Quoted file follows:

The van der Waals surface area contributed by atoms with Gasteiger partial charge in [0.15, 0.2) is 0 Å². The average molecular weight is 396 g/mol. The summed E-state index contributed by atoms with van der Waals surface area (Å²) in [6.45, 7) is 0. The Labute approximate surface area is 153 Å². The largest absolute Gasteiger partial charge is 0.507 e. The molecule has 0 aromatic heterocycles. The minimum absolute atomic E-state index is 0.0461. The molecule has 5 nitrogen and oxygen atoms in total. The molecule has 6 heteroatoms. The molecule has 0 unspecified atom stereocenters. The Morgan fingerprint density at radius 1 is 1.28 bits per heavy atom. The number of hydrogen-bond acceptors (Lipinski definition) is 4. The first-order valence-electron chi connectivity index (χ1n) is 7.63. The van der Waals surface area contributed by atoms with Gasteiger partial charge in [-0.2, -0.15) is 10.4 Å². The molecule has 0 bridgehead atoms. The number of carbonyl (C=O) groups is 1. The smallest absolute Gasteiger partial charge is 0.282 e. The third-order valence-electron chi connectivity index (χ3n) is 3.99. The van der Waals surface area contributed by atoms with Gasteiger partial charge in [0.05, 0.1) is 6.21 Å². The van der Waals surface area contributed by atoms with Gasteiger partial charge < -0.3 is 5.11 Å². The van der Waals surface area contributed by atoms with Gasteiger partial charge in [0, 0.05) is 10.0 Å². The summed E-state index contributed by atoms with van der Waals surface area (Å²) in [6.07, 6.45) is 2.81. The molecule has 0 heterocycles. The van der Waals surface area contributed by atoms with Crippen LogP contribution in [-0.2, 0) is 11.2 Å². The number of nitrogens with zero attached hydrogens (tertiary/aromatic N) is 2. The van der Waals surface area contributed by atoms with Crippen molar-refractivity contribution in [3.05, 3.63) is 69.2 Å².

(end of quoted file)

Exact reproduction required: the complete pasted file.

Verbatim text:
The van der Waals surface area contributed by atoms with Gasteiger partial charge in [0.15, 0.2) is 0 Å². The average molecular weight is 396 g/mol. The summed E-state index contributed by atoms with van der Waals surface area (Å²) in [6.45, 7) is 0. The Labute approximate surface area is 153 Å². The largest absolute Gasteiger partial charge is 0.507 e. The molecule has 0 aromatic heterocycles. The minimum absolute atomic E-state index is 0.0461. The molecule has 5 nitrogen and oxygen atoms in total. The molecule has 6 heteroatoms. The molecule has 0 unspecified atom stereocenters. The Morgan fingerprint density at radius 1 is 1.28 bits per heavy atom. The number of hydrogen-bond acceptors (Lipinski definition) is 4. The first-order valence-electron chi connectivity index (χ1n) is 7.63. The van der Waals surface area contributed by atoms with Gasteiger partial charge in [-0.2, -0.15) is 10.4 Å². The molecule has 0 bridgehead atoms. The number of carbonyl (C=O) groups is 1. The smallest absolute Gasteiger partial charge is 0.282 e. The third-order valence-electron chi connectivity index (χ3n) is 3.99. The van der Waals surface area contributed by atoms with Gasteiger partial charge in [0.05, 0.1) is 6.21 Å². The van der Waals surface area contributed by atoms with Gasteiger partial charge < -0.3 is 5.11 Å². The van der Waals surface area contributed by atoms with Gasteiger partial charge in [0, 0.05) is 10.0 Å². The summed E-state index contributed by atoms with van der Waals surface area (Å²) in [6.07, 6.45) is 2.81. The molecule has 0 heterocycles. The van der Waals surface area contributed by atoms with Crippen LogP contribution in [-0.2, 0) is 11.2 Å². The number of nitrogens with zero attached hydrogens (tertiary/aromatic N) is 2. The van der Waals surface area contributed by atoms with Crippen molar-refractivity contribution in [3.05, 3.63) is 69.2 Å².